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A Multiple-Access Message-Exchange Course Project for a Networking Course in a BS Computer Engineering Program

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2014 ASEE Annual Conference & Exposition


Indianapolis, Indiana

Publication Date

June 15, 2014

Start Date

June 15, 2014

End Date

June 18, 2014



Conference Session

Innovations in Computer Engineering Courses

Tagged Division

Electrical and Computer

Page Count


Page Numbers

24.76.1 - 24.76.14

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Paper Authors


Edward W. Chandler P.E. Milwaukee School of Engineering

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Dr. Chandler is Professor of Electrical Engineering and Computer Science at Milwaukee School of Engineering (MSOE). He received the Ph.D. degree in electrical engineering from Purdue University in 1985 and is a registered Professional Engineer in Wisconsin. He previously was a Member of Technical Staff at L-3 Communications and currently performs systems engineering consulting in the area of communications for DISA (U.S. DoD). He is a Senior Member of the IEEE, and teaches courses in circuits, signals, communication systems, and networking.

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William Barnekow Milwaukee School of Engineering

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Prof. William Barnekow is Professor of Electrical Engineering and Computer Science at Milwaukee
School of Engineering. He earned the M.S. in Electrical Engineering from University of California – Berkeley. His primary areas of interest are in embedded microcomputer-based systems, digital circuits and systems, advanced digital design using VHDL, senior capstone design projects in software and computer engineering, and computer networks.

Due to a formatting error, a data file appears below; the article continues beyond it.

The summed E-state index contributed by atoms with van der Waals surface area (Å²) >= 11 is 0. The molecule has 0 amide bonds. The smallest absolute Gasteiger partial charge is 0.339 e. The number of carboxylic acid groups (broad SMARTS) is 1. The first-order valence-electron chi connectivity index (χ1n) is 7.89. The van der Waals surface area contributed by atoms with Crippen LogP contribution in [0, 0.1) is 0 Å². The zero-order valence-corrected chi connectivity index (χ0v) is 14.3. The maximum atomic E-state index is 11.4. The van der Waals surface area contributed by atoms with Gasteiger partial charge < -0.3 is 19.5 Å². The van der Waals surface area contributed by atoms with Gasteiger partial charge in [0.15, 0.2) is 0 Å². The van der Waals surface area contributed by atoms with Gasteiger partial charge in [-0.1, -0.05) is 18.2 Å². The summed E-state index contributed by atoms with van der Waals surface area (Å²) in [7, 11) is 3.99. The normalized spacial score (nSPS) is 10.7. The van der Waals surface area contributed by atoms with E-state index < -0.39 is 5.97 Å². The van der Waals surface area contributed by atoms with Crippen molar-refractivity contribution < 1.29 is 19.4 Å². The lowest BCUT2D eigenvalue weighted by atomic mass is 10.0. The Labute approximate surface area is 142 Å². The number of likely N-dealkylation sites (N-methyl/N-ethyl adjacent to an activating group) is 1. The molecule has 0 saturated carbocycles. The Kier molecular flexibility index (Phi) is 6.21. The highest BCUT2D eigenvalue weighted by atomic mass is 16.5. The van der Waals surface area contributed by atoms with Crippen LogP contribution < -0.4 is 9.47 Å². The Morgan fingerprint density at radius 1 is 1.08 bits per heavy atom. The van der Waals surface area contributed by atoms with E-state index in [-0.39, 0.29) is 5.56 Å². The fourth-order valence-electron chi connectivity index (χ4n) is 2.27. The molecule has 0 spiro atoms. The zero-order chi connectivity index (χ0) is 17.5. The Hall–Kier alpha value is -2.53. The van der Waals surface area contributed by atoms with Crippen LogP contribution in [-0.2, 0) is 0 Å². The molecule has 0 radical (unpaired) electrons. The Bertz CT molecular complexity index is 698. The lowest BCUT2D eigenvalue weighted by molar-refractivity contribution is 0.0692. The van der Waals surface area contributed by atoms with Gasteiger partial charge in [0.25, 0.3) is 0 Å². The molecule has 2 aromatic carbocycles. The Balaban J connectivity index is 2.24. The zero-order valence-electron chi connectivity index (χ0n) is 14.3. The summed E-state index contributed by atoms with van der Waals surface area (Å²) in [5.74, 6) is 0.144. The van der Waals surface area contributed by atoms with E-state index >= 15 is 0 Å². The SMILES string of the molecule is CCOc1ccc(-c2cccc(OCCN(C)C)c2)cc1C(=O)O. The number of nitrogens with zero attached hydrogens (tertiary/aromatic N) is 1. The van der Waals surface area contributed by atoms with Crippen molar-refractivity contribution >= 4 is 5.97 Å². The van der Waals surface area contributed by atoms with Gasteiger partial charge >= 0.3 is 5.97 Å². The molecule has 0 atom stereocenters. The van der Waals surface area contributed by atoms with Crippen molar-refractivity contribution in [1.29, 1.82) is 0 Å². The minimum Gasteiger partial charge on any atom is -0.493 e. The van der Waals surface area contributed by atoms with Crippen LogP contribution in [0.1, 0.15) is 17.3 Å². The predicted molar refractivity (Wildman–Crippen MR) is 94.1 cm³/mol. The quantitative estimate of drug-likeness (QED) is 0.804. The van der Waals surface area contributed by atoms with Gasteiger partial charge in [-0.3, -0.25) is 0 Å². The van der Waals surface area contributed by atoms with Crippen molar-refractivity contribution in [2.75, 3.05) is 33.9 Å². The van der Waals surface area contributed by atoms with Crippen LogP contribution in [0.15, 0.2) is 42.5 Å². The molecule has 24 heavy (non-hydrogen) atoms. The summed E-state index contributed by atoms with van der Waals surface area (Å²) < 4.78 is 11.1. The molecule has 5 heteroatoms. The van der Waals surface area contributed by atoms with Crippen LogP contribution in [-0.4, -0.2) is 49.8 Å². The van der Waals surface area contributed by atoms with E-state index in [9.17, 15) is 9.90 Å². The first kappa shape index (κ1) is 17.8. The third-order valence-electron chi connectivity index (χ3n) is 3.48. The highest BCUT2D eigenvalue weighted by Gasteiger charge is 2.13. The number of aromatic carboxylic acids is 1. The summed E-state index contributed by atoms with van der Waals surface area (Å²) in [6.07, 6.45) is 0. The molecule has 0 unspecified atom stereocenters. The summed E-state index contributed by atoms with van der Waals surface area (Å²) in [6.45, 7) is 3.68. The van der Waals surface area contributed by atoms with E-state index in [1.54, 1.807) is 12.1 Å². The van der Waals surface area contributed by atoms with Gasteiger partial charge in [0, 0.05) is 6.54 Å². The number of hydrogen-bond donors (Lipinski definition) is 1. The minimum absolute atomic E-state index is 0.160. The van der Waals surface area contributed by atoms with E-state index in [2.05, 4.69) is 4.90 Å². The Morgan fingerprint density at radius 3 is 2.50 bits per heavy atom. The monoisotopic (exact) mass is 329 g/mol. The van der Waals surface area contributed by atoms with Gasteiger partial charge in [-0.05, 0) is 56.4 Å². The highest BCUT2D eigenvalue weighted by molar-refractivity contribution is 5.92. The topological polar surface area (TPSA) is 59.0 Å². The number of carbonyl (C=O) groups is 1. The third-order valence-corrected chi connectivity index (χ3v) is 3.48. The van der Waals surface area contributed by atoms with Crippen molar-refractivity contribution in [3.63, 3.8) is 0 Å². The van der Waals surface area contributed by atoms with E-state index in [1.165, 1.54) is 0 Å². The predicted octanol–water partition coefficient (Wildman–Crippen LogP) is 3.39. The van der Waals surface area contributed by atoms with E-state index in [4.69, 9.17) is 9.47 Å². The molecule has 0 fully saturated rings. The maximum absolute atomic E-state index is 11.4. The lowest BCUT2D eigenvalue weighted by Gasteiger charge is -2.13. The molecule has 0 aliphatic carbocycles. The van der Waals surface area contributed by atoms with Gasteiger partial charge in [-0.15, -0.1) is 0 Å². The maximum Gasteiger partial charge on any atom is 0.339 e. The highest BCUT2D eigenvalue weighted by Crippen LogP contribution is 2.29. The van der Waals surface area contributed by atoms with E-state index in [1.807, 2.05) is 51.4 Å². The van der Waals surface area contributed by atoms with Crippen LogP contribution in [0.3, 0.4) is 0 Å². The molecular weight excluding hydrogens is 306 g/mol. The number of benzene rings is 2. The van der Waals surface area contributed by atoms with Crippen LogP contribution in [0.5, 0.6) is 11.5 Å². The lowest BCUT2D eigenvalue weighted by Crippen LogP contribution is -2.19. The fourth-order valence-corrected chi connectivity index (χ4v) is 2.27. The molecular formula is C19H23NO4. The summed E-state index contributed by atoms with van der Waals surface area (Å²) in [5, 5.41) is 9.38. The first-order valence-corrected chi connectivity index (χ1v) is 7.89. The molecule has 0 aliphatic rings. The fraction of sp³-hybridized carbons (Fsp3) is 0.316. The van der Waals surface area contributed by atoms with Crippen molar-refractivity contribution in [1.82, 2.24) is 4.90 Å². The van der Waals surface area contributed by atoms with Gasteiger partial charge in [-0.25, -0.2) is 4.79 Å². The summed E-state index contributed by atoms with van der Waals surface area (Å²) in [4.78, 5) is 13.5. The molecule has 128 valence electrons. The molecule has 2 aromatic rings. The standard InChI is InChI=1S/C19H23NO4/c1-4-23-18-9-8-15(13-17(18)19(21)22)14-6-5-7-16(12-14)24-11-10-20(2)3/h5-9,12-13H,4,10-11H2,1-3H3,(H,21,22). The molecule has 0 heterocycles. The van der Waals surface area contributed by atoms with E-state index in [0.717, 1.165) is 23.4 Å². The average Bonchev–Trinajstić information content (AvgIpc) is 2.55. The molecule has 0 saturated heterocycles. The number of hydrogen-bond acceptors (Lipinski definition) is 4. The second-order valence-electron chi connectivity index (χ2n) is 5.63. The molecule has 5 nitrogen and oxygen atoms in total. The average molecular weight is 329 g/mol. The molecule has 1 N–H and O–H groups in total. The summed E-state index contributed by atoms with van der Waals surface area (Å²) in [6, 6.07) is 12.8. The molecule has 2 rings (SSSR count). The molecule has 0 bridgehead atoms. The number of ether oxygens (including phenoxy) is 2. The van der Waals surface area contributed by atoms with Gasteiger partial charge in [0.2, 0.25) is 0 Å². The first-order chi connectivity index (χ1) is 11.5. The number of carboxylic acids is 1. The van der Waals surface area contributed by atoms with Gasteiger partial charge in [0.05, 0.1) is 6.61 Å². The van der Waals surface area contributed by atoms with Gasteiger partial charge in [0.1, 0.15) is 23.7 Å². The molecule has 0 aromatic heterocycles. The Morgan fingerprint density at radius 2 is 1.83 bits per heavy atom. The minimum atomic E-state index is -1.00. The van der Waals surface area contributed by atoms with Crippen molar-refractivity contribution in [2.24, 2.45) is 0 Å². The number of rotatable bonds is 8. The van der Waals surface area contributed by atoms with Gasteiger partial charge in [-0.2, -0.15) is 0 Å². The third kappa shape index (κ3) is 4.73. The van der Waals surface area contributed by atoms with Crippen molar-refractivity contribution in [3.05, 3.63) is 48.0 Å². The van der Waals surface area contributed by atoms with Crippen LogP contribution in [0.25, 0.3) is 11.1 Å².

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A Multiple-Access Message-Exchange Course Project for a Networking Course in a BS Computer Engineering ProgramSince the 2009-10 academic year, the seniors in the computer engineering program at [institutionname] have been required to complete two networking courses, [course-name for 1st course] and[course-name for 2nd course]. Each carries three credits on the quarter system and each includesa project-based laboratory. The first of these two courses concentrates on the physical and datalink layers of communication networks, and the second concentrates more on higher layerprotocols, with emphasis on those used in Internet applications. The first course includesa course project in which student teams each design and implement a network node or terminalthat is expected to interoperate with nodes implemented by other teams.For the course project in the first course, the network medium has a bus topology, and bothelectrical busses and wireless optical media have been used for node-to-node connectivity indifferent years of the course offerings. The stated purpose of the network is to allow theexchange of short text messages between connected nodes. The students implement lower layernetwork protocols that are covered in the lecture portion of the course, including carrier-sensetype channel monitoring, collision detection, random wait times for retransmissions, message-packet error detection, and a specific signal-coding technique such as Manchester encoding,which varies from year to year. An interoperability standard is used by the teams. In some yearsthe standard has been developed by the students, and in other years it has been defined by thefaculty members teaching the course. Student teams are required to define the test proceduresfor verifying different parts of the required network operations, which are developedincrementally throughout the course.This paper presents an overview of the microcomputer-based platform that has been used for the[course-name for 1st course] course project, and several specifics on the signaling techniquesthat have been used in different years of the course offerings. The paper also discusses thedegree to which course project success was achieved based on assessments including projectgrades and student surveys, the various problems that were encountered, and the plannedchanges for future offerings of the course.

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